Tuesday, July 9, 2013

Book Review: Grace Under Fire

Picture Grace Under Fire, by Frog and Esther Jones

Kyra's star ratings:
Story: * * * * *
Characters: * * * * *
Writing: * * * * *
Emotional engagement: * * * * *

Grace Under Fire is a wild ride through a world filled with tricky magic and lurking threats with two amazing characters. Grace is a Summoner with only middling powers but mad rune skillz who is sent to deal with a difficult problem that the other Summoners in her local group (Grove) would really rather not have to deal with. While trying to figure out what wiped out the entire Grove of Summoners in Spokane, she runs across a teenage boy, Robert, a foster kid who has just discovered his own Summoning powers, to disastrous effect. Summoning is one of the worst crimes there is in this alternate version of our world, and Grace and Robert have to keep out of trouble with local law enforcement while battling a giant, evil, massively powerful, orange raccoon-porcupine demon from another dimension (dubbed "Rick"). It sounds absurd, and it is, but that thing is also one of the scariest monsters I've ever come across.

The book almost bogs down a little at the beginning, when Grace is explaining how Summoning and runes work, but her voice and the problem she's trying to solve are engaging enough that I kept going, and then she found herself stuck with a much bigger problem. And then it gets to the first chapter in Robert's point of view, and that's where the book really takes off, and never lets go until the end.

The story is told in alternating first-person point of view, which can be hard to pull off, but Grace's and Robert's voices are so distinct and the characters are so engaging that it works beautifully. Robert's voice and outlook especially made the book for me. He's a band geek (as a former band geek myself, I always appreciate finding one as the protagonist in a book, which doesn't happen nearly often enough), a smart kid, world-wise in some ways from being shuffled through the foster-care system for all of his teenage years but still very much a little boy in other ways. Grace is a fun character too, with her interesting combination of skills and obsession with good food.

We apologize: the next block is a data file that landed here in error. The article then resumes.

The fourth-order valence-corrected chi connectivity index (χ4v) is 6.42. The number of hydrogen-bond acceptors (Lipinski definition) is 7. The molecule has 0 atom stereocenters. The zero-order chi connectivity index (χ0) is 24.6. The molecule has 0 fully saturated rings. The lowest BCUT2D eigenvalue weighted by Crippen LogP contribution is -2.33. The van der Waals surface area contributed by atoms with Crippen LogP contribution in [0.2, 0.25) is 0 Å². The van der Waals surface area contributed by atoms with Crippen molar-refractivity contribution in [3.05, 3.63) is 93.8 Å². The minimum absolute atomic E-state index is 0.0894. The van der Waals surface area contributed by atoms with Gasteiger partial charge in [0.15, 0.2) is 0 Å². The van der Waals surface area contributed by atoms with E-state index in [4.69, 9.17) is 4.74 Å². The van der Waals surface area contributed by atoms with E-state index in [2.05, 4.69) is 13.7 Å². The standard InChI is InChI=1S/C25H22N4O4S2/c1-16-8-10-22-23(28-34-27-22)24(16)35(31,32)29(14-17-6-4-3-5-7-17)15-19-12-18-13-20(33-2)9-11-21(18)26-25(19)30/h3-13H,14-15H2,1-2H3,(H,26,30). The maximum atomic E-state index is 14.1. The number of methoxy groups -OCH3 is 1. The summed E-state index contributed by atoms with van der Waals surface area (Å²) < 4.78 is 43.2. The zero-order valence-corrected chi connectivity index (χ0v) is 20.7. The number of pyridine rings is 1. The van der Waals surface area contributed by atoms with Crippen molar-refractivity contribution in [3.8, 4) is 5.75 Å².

The magic system is complex, and the one minor flaw in the book is that sometimes the explanations of how it works are a little complicated, but they're integrated pretty well into the action and once I got the hang of the idea behind it, it was pretty easy to follow how it worked.

The action is wild and suspenseful, and even when the fight against Rick the Demon Raccoon lets up for a bit, you still know it's out there and you're wondering how in the world Robert and Grace are going to deal with it. The ending fight is long, but the action is nonstop and constantly escalating, and I couldn't put the story down.

The writing is clear, smooth, and vivid, with a wry sense of humor and a lot of understated emotion.

The book seems to be aimed at an adult audience, but I think older teen boys would also enjoy it very much.

I highly recommend Grace Under Fire, and am looking forward to the next book in the series and more adventures with Grace and Robert.

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